A great deal of bullying relates to sexuality. Young teens need to know how to recognize it and effectively respond to it, whether they are victims or bystanders. This workshop discusses indirect and direct bullying, debunks myths, and provides realistic solutions.

Unit Five: Responsible Sexual Behavior

Workshop 16: Redefining Abstinence

Participants explore the concept of abstinence, which is redefined as refraining from sexual intercourse (oral, anal, or vaginal), as well as skin-to-skin genital contact. This definition of abstinence excludes higher risk sexual behaviors but allows for the possibility of healthy and safe non-intercourse sexual behaviors, such as masturbation and outercourse.

Workshop 17: Lovemaking

Lovemaking is placed in a moral context when negative and erroneous media messages are combatted with honest discussions of sexual behavior. Participants are encouraged to take away the message that lovemaking is a positive and life-enhancing experience when it is consensual, non-exploitative, mutually pleasurable, safe, developmentally appropriate, based on mutual expectations and caring, and respectful.

Workshop 18: Consent Education

Participants explore forms of sexual violation that can occur between relationship partners, peers, and acquaintances and gain strategies to prevent or handle these violations. The workshop emphasizes that we each have the right to consent or not consent, and we have the responsibility to stand up for ourselves and others in situations of harassment, coercion, or assault.

Unit Six: STIs, Pregnancy, and Parenting Decisions

Workshop 19: Sexually Transmitted Infections

This workshop takes a unique social justice approach by reinforcing the following values: healthy sexual relationships are safe (i.e., they offer no or low risk of unintended pregnancy, sexually transmitted infections, and emotional pain); all persons have the right and obligation to make responsible sexual choices; and individuals are responsible for caring for their own sexual health and promoting the wellbeing of their partners, friends, and loved ones.

Workshop 20: Pregnancy, Parenting, and Teen Parenting

Participants review the process of conception and are shown how easily pregnancy may occur. They explore the fact that while parenthood can be fun and rewarding, it is also challenging and expensive. The responsibilities of parenthood are addressed, along with its possible affects on participants’ future lives and personal goals.

Workshop 21: Unintended Pregnancy Options

As they learn about three options for resolving an unintended pregnancy, participants explore their attitudes toward and feelings about being faced with an unintended pregnancy. They practice making the very difficult decision of how to respond to an unintended pregnancy.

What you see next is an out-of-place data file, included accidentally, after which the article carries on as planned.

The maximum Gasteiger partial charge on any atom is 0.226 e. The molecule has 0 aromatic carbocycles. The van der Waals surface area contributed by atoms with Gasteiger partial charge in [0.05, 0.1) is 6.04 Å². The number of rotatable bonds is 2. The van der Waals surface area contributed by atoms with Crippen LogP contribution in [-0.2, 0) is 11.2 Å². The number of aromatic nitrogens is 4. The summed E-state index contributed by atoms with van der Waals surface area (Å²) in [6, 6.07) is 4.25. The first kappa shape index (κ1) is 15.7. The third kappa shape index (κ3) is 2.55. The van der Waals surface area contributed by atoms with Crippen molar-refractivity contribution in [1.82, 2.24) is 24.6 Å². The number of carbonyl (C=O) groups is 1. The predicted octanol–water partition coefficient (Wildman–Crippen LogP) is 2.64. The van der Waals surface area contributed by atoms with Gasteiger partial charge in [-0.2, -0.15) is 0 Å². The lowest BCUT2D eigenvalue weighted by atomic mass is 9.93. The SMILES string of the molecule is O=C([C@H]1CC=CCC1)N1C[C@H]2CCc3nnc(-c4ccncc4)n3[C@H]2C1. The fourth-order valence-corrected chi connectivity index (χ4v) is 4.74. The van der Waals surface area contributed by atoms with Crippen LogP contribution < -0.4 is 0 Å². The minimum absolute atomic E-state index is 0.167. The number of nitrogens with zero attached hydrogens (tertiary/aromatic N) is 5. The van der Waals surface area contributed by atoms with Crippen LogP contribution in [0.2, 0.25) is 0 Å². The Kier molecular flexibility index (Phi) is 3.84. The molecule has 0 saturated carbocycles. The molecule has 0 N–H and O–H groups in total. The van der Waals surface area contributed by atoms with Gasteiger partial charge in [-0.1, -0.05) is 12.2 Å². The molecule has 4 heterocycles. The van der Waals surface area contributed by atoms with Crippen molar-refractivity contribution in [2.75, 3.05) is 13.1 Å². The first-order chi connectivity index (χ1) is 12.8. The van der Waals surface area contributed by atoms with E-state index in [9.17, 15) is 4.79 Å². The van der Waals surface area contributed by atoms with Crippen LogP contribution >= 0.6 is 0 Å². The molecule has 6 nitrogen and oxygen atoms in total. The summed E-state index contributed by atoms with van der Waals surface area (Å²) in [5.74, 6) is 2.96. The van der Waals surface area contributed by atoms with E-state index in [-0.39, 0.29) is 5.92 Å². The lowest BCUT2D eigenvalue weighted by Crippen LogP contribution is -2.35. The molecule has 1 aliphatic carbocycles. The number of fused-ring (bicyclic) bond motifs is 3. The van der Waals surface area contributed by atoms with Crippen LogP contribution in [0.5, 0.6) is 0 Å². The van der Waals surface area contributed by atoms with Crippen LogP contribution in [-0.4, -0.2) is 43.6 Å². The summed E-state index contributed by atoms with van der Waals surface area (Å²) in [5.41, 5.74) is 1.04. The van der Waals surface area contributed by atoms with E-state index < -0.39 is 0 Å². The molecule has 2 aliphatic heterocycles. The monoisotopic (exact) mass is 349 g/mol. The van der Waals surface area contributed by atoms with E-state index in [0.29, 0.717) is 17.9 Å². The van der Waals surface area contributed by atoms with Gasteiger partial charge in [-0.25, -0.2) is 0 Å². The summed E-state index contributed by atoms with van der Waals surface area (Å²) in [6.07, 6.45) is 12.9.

Workshop 22: Contraception and Safer Sex

Participants learn that careful, consistent use of protection against pregnancy and STIs can make sexual behavior more caring and responsible. They practice evaluating behaviors and their risk for unintended pregnancies and STIs, in an affirming and accepting atmosphere that promotes personal responsibility and planning for the consequences of sexual behavior. Options include bringing in a guest speaker or taking a field trip to a reproductive health center.

Unit Seven: Communicating about Sexuality

Workshop 23: Sexual Decision Making

This workshop gives participants an opportunity to apply knowledge gained from earlier workshops to consider how they will make future decisions about sexual behavior. They will discuss why teens choose to engage or not to engage in sexual behaviors, and they will articulate where they stand on having sex at this time in their lives. In the process, they can gain self confidence in their ability to make healthy and wise decisions.

Workshop 24: Communicating with a Sexual Partner

Participants apply knowledge gained during Our Whole Lives to the process of communicating with a partner—initiating conversations, communicating relationship bottom lines, and responding to arguments against using protection. They learn and practice a strategy for negotiating with a partner despite disagreement about key issues, such as using protection.

Workshop 25: Self Care, Celebration, and Closure

This culminating session provides the opportunity for facilitators and participants to reflect on their shared experience. Participants identify connections between their sexual health and their general health and wellness and are guided to affirm themselves as gatekeepers of their own health and wellness. They list gains they’ve made during the program and describe the impact of Our Whole Lives on their knowledge, feelings, and behavior.

To find out more about Our Whole Lives (OWL) program at the Unitarian Congregation in Mississauga, email Kathleen




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Unitarian Congregation in Mississauga
84 South Service Road
Mississauga, ON